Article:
Home is the first game developed by indie developer Benjamin Rivers, and was originally released in 2012. It is a short horror title made with the premise of letting players choose their own interpretations of the game’s events. I am unsure how to feel about this approach to storytelling. On one hand, a good work of fiction should always involve some form of subtlety and allowing for multiple interpretations gives a work more versatility. On the other hand, actively trying to invoke “multiple interpretations” oftentimes comes across as if the writer wants to have an excuse to not finish writing the plot and addressing every plot point.Read more
I have a strange fascination with the “meta-horror” sub genre as of late. It is one thing to scare the player by having big freaky monsters jump out at them from behind the bushes and go “OOGEDY BOOGEDY BOOGOLY, but it’s another to use the player’s connection to something from their childhood turning fucked up to hit them on a personal level. It is because of this that I spent more time than justified reading those stupid gaming creepypastas that were about as scary as Donald Trump trying to walk up a flight of stairs without complaining.
I have already covered a fair few games based around this sort of premise, and despite the fact that it isn’t exactly something that’s never been done before, I do find that there is enough unique variance that makes me want to check all of these out. Duck Season is the most recent of these that I have tried out, and it was definitely something. Read more
Some times, the best things are those you don’t see coming. Prior to last week, I didn’t even know this game existed. Despite the fact that my reviews of visual novels tend to gain the most views, I haven’t found myself as familiar with the genre as some other visual novel fans. And honestly I have to ask, HOW is something as brilliant as this game not more popular? I get that it has only just now been released in the US, but you’d think that word of mouth would travel beyond language barriers.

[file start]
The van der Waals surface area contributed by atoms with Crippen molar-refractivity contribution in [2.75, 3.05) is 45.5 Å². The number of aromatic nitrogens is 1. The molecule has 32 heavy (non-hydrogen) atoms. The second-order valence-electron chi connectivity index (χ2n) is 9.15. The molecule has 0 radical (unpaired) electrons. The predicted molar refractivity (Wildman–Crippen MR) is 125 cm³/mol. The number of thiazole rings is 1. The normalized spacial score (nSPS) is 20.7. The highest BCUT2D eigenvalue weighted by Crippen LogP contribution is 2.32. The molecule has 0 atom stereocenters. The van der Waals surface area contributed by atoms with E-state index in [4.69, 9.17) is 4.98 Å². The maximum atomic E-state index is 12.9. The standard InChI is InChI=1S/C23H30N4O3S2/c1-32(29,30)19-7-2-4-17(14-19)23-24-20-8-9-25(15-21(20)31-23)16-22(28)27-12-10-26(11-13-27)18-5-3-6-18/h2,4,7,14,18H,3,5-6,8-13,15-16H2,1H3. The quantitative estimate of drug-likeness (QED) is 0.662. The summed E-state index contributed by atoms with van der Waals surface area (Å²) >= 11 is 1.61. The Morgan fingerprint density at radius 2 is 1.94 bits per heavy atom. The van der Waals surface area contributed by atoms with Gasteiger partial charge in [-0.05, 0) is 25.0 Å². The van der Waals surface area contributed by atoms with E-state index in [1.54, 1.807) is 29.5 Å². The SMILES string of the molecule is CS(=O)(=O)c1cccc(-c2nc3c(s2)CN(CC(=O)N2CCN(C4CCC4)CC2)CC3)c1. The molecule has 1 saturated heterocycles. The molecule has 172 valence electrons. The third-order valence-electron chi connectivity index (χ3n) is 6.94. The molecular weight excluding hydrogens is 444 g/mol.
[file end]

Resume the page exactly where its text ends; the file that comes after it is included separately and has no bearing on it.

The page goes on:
Simply put, I have not been this floored by a game since I played Euphoria, and this game may be even better than it. Let that sink in… I wrote a thesis length essay on Euphoria… I was expecting to never find another work of fiction in any genre that blew my mind the same way. I don’t even know where to begin. Even though you obviously won’t see this piece until I complete it, right now I don’t even know how I’m going to. I just can’t think of the words to adequately describe my feelings towards this game, and describing my feelings towards games is my fucking job! Read more
Scratches: Director’s Cut is an updated port of an Argentinean point and click horror game, simply titled Scratches, that was originally released in 2006. The Director’s Cut of the game was originally released in 2007 and was released on Steam in 2011, only to later be removed. Looking it up, I was intrigued by what I heard about this game. There was very little that was mentioned about this game beforehand, but pretty much everything I heard was something good. Specifically what I heard that caught my attention was that it was a game that managed to scare people without including a single drop of blood. Yes this game is a T rated horror game, and not only does it have no blood, but there are not even any enemies or ways to die. Despite this, Scratches does an excellent job at building up suspense and being legitimately scary at some points.
Admittedly, I would not say it is the scariest horror game I have played, and I have not even played that many, but it does have a story that is very compelling and suspenseful. Unfortunately it is also pretty slow and takes a while to build up to where it gets really exciting, and considering that the gameplay is rather poorly handled, it means that it will not catch your attention right away. To add to this, the game is pretty short lived and somewhat uneventful. Overall Scratches is good for what it is and what it accomplishes. It manages to provide a compelling and creepy atmosphere without any violence despite being a bit slow. Read more